Berelson, Lazarsfeld, and McPhee: Voting
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Berelson, Lazarsfeld, and McPhee. 1954. Voting. Chicago: University of Chicago Press.
Sociological contexts are the main influence on voting decisions. Family is the core group that shapes the interests and preferences the individual has in politics. Groups that we might think would influence voting (unions, parties, and the media) didn't; labor unions were inactive during this campaign, parties were involved in administrative duties rather than in proselytizing, and mass media reinforced previous voters' predispositions rather than changing them. It is sociological affiliations (e.g. family, religion, friends) that determine vote choice.
If the modal opinions of your various affiliations (family, religion, friends) differ, then the social pressures to conform with these various groups pull you in divergent directions. Result: You decide later (closer to November) how to vote; you're less likely to vote at all.
People who vote for the same candidate may have completely different conceptions of what the campaign is about. "People all vote in the same election but they are not voting on the same election."
The conclusions about media and campaigns have been dubbed the "minimal effects" hypothesis: Media and campaign ads supposedly have "minimal effects" on voting behavior.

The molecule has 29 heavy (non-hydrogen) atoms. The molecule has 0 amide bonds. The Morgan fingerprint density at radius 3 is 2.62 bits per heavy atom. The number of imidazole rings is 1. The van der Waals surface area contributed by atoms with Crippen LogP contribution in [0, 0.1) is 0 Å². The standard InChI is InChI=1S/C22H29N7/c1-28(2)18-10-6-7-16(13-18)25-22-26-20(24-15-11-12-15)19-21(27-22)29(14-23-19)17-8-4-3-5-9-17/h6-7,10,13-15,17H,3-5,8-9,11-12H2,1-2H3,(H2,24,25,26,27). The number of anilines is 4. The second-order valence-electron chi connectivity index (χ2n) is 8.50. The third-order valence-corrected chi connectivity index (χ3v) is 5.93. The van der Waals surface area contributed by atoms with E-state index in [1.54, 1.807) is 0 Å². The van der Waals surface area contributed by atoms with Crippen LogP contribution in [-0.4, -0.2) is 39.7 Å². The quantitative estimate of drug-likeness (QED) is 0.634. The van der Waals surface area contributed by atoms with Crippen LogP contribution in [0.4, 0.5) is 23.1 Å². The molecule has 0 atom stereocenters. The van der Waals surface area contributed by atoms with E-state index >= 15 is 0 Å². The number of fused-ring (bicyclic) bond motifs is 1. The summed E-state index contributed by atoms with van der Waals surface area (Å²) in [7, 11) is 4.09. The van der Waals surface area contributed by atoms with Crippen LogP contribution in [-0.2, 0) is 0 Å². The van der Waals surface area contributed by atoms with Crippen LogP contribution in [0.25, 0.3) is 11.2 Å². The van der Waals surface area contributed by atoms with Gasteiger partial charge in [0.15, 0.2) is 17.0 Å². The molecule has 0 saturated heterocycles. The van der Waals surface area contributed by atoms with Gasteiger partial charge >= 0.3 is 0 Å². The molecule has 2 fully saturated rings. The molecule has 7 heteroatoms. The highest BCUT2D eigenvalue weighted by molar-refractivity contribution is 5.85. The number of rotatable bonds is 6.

The authors study Elmira, New York, during the 1948 Presidential election as an exploratory study. Authors employed a four-round panel study. Also, they conducted content analyses of the local press and candidates' speeches, and observed the activities of local party organizations. The group context of voting behavior, the role of issues, and the part played by the community were analyzed in this study. Nevertheless, it has been clearly stated that this study was not designed to sustain the analysis and review to which it was later subjected. As one of the first in-depth studies of voting, the authors intended it as an exploratory study.
Place in the Literature
With: Lazarfeld, et al. (1944); together, these studies are referred to as the Columbia studies. This study is one of the groundbreaking studies about the sociological explanation of the vote. Sides with those who explain that campaign effects only reinforce previous predispositions.
Against: 'Pure' rational (Downs 1957), retrospective (Key 1966), and psychological (Campbell, et al. 1960) schools of voting. Also, against those who maintain that campaigns really make a difference in an election (Fiorina 1981; Iyengar and Kinder 1987; Popkin 1994).
With (partially): Much of the "information shortcuts" school of thought (e.g. Lupia and McCubbins 1998), which supports the idea that we would look to our friends, family, and opinion leaders when deciding for whom to vote.
Chapter 1: Case Selection and Method
Elmira, NY: A "normal" American city (50,000 or so people, varied industries, typical ethnic makeup, etc.) in 1948 (Dewey (R) vs Truman (D)). A panel study (interview the panel a few times during the election year).
Chapter 6: Social Processes
Chapter 7: Social Effects of Campaigns
Chapter 11: Political Processes
Chapter 12: Political Effects
Potential Democrat voters were more likely to shift away from a Democratic vote (from June to August) if class issues weren't salient. Class issues and candidate personalities were mentioned equally often as a reason for change to Truman early on, but later class issues were mentioned far more frequently.
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